Google reentered the tablet market with its Nexus 7 range last year but it is Amazon, the US retailer that has a somewhat awkward relationship with the search giant, that is dominating the Android tablet market worldwide with its Kindle Fire range, a new report claims.
Research from mobile app analytics service Localytics which goes live tomorrow shows that the Kindle Fire is by far and away the most owned Android tablet on the planet. The company estimates that the number of Amazon Fire devices in the US alone represents 33 percent of all Android tablets worldwide — while the US itself is the world’s biggest tablet market with a 59 percent market share.
There is a key reason behind that factor, namely the limited availability of the Kindle Fire range itself. Initially available in the US only, Amazon later released its devices in selected European markets but Localytics estimates that 89 percent of Kindle Fires are based in the US. That’s well ahead of the Nexus 7 (US ownership is 8 percent of the worldwide total), Samsung’s Galaxy range (9 percent) and Barnes and Noble’s Nook (10 percent).
Of course, it goes without saying that these are estimates (notably devoid of raw sales or shipments figures) but they present an interesting snapshot of the Android tablet market. Localytics says it has “insights into over 500 million unique devices” which have its analytics and in-app marketing solution installed.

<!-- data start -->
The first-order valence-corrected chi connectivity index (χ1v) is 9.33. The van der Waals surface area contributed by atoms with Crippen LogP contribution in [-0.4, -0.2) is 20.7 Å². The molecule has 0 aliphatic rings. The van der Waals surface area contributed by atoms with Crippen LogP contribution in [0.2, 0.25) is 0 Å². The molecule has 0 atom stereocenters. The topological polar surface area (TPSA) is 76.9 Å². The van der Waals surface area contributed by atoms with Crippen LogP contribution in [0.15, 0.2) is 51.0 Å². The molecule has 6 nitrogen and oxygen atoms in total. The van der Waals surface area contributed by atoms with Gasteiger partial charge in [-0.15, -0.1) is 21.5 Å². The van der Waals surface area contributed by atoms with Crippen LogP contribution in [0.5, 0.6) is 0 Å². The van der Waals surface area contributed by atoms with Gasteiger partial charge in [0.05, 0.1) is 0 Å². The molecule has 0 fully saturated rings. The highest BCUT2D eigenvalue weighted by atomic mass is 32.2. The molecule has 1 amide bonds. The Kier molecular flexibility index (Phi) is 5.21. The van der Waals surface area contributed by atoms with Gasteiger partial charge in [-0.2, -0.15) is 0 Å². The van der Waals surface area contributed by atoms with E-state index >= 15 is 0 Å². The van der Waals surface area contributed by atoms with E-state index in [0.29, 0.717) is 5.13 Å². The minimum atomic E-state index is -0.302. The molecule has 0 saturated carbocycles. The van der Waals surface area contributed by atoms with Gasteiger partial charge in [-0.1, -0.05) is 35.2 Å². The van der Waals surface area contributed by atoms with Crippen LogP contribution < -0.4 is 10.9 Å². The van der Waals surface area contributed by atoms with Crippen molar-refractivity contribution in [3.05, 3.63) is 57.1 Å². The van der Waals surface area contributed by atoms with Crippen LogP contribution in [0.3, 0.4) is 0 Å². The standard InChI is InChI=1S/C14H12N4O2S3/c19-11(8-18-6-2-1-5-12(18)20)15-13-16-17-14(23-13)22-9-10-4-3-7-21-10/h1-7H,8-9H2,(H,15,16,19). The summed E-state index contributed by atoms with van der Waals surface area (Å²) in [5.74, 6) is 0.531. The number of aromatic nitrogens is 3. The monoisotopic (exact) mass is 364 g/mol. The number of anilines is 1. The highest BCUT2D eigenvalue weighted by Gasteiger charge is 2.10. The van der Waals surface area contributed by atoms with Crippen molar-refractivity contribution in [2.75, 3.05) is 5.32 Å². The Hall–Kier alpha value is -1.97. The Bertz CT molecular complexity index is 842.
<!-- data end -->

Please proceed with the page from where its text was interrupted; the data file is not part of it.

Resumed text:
Apple’s iPad has long defined the industry, there’s no doubt in that, but it stands to reason that the broad range of Android partners and devices that they produce will, at some point, eat into Apple’s dominance of the market — as has happened with global smartphone numbers. Likewise, the release of Google’s Nexus 7 is likely to challenge Amazon as its maturity develops, although the Kindle Fire range benefits from more devices, a wider range of price points and more time in the market, for now.
Over time one might expect the range of Android tablets to grow out of the US, and likewise Amazon’s share of the Android tablet eco-system to lessen as devices from Google and others grow their footprint. However, running counter to that, Amazon is focusing its efforts on internationalizing the Kindle. Given that it makes a loss on the sale of devices, it has significant leverage to pressure low-budget device makers with a better quality user experience.
Indeed, it could be hugely disruptive in China when it finally launches there. Amazon’s app store has already gone live in the country, so it seems like it is only a matter of time before the Kindle, Kindle Fire and others arrive.
Enders Analysis analyst Benedict Evans recently looked at what Google stands to gain from Android. While much of the motivation is to help technology reach the hands of new users, Google’s services are baked into the operating system. As it stands, given that Amazon’s own fork of Android cuts out a number of key Google properties — most notable the Google Play app and content store — and its continued dominance is lessening the impact of said Google services in Android.
The takeaway for Android developers is clear, ignore the Kindle at your peril, as Localytics explains:
In the meantime, any Android developer with a focus on tablets should be distributing their apps in the Amazon App Store. The degree to which Amazon has dominated their most serious geographical market should speak to the future potential, and since Google Play is unavailable on the Kindle Fire family, adding Amazon’s App Store as a distribution channel is important.